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A Farm Visit in Normandy

1-DSC01838I lost my heart in Paris a long time ago, but every time we visit we plan some out-of-city experiences as well. Last summer, as part of our two weeks in Paris, we planned a two-day side-trip to Normandy, visiting Mont-Saint-Michel.



For our overnight stop along the way, we looked for an "agri-tourism" opportunity along the way, and found the Ferme de la Gortiere, in Le Teilleul, about 4 hours west of Paris and an hour's drive to Mont-Saint-Michel. No reservation system...but an exchange of e-mails with Christelle Rousseau, our hostess, did the trick. Because we were reserving from the U.S., she even waived the reservation deposit.




We arrived at the farm in early afternoon, turning off a country road—this is a farm, not a town—we were greeted with good cheer and a glass of farm-made cider at a little table in front of the farmhouse, parts of which date to the 16th century.




While we chatted with Christelle, in a mixture of our minimal French and her better-than-minimal English, we were entertained by a young gray cat who seemed to be posing for a portfolio...this is only one of many pictures I took. I think she knew our attention would soon be drawn to the other animals.



Our room, which cost 40€ for the night, including breakfast, is in an addition to the old farmhouse; we only found out in the morning that it was originally added on in the 1950s as a stable for horses...our personal manger, as it were. Quite comfortable, with its own bathroom and sitting area. The horses never had it so good!



Unlike some places that are primarily bed-and-breakfasts, sometimes with no real agriculture involved, this is a working farm with a few rooms available, along with dinner (an extra) and breakfast. The farm produces milk from a herd of over 100 cows, and cider and related beverages from its pear and apple orchards.



There's also a flock of chickens and a gaggle of geese running about in pens and sometimes just in the yard. Families visit to see (and sometimes take part in) farm activities at different seasons, including cider-making, but unfortunately the only seasonal activity when we were there was harvesting hay across the road.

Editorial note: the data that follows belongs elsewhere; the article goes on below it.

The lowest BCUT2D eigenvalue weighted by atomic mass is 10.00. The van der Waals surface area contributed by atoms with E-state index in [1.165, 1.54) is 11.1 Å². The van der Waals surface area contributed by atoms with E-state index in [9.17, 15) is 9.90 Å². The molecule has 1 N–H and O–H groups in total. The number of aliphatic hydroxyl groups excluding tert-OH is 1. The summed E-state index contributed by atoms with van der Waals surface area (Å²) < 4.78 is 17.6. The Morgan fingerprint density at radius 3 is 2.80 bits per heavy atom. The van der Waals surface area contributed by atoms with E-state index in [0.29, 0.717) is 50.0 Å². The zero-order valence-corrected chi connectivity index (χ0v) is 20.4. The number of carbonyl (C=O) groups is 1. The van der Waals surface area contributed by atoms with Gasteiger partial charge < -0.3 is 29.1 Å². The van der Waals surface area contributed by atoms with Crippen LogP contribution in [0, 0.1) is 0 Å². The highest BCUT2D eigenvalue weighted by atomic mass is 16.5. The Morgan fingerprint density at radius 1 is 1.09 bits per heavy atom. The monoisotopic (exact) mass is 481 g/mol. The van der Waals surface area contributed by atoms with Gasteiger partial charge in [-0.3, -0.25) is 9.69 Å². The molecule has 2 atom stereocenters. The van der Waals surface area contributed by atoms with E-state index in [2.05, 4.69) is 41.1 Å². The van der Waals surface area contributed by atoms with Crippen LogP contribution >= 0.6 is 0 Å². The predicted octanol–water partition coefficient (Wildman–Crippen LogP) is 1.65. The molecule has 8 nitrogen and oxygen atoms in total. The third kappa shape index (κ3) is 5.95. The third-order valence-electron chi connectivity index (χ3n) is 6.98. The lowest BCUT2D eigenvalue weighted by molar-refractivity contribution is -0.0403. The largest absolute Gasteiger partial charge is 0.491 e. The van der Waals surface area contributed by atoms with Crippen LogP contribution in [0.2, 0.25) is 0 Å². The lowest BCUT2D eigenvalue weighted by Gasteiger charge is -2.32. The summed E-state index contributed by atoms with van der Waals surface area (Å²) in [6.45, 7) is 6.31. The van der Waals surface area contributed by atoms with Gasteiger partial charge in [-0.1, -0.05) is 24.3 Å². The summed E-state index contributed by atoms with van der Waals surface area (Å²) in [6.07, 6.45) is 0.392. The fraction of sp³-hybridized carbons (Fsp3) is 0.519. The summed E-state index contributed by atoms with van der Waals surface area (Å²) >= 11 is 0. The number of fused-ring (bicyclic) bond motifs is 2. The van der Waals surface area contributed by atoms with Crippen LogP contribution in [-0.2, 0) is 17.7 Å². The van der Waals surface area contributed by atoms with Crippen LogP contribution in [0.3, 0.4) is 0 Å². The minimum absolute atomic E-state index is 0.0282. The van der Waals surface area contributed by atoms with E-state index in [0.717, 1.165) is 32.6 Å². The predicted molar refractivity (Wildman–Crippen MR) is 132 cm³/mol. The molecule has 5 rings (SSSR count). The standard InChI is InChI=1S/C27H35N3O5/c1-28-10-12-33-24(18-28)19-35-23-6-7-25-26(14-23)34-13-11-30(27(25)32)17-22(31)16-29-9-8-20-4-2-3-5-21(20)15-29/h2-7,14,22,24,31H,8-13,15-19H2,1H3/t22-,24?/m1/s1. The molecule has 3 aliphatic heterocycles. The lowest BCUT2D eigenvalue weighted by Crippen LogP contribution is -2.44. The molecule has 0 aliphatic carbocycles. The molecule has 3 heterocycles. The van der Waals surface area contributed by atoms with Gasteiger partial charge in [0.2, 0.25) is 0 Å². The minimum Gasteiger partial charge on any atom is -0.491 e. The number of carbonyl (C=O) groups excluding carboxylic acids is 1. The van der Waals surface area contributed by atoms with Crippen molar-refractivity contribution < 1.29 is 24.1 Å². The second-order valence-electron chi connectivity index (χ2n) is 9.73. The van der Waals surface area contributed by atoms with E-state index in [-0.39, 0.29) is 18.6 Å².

We took a walk around the farm to see the animals and orchards. Normandy's cows are noted for rich milk and Normandy is a leading dairy area...but our big impression of the cows was how comical many of them look with faces that seem almost painted on... 



There were cows all the feeding barn, grazing in the fields, and even grazing in the orchards. The younger trees have guards around them to keep the cows from chewing up or damaging the bark.




With that many cows, you need a modern milking parlor, and they have one; it's connected to a chilled tank in the next shed.



Oh, and not to forget the pair of donkeys (I believe they are more pets than workers). Here's Hugo.



There's a sharp contrast between the modern working buildings of the farm (screened by trees from the inner farmyard) and the small timbered buildings of the past. Below, the main working buildings today, and below them a small building once used for baking but now set up as guest cottages.









And then there are the birds...these two had no doubt who was in charge, and walked right up to tell me so.


Below, feed for the chickens; they wander on their own in the pen, but gathered quickly at the sight of the bucket.


As for the geese? That's a bucket of water they're ducking in (pardon the pun).


I just missed a chance for a picture of one of the geese teetering on a broken skateboard in the yard. The one that got away, so to say.1-DSC01812





But enough of the was soon time for dinner, served "family-style" in the old part of the farmhouse. Christelle and her husband are fourth-generation owners of the farm, and the room still contains furniture and furnishings from when the room was the main living space of her grandparents, who moved to a newer house on the farm in 1939.







Note the full-width pendulum of this wonderful clock.


Dinner included roast veal, wonderful vegetables and bread, potatoes and a Norman pudding for dessert.


One of those moments we wished we'd spent more time brushing up French; only one of the other couples at dinner spoke English, and we missed a lot of probably very interesting conversation about "then and now" in France.




With dinner, we also had a chance to taste both sweet and hard ciders, and a drink we'd never known—despite its apparent fame: PoirÉ, called "Perry" by Brits. It's a pear-based brandy, and the area we were in is its homeland. Ferme de la Gortiere is one of the producers who share in the AOC designation PoireÉ Domfront. 




And then to bed, and then to breakfast...all in all, a very enjoyable afternoon and evening, and at a very reasonable price. Besides the 40€ for the room, we paid 19€ apiece for the dinner.





and a few more pictures...








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The best part of every trip is realizing that it has upset your expectations

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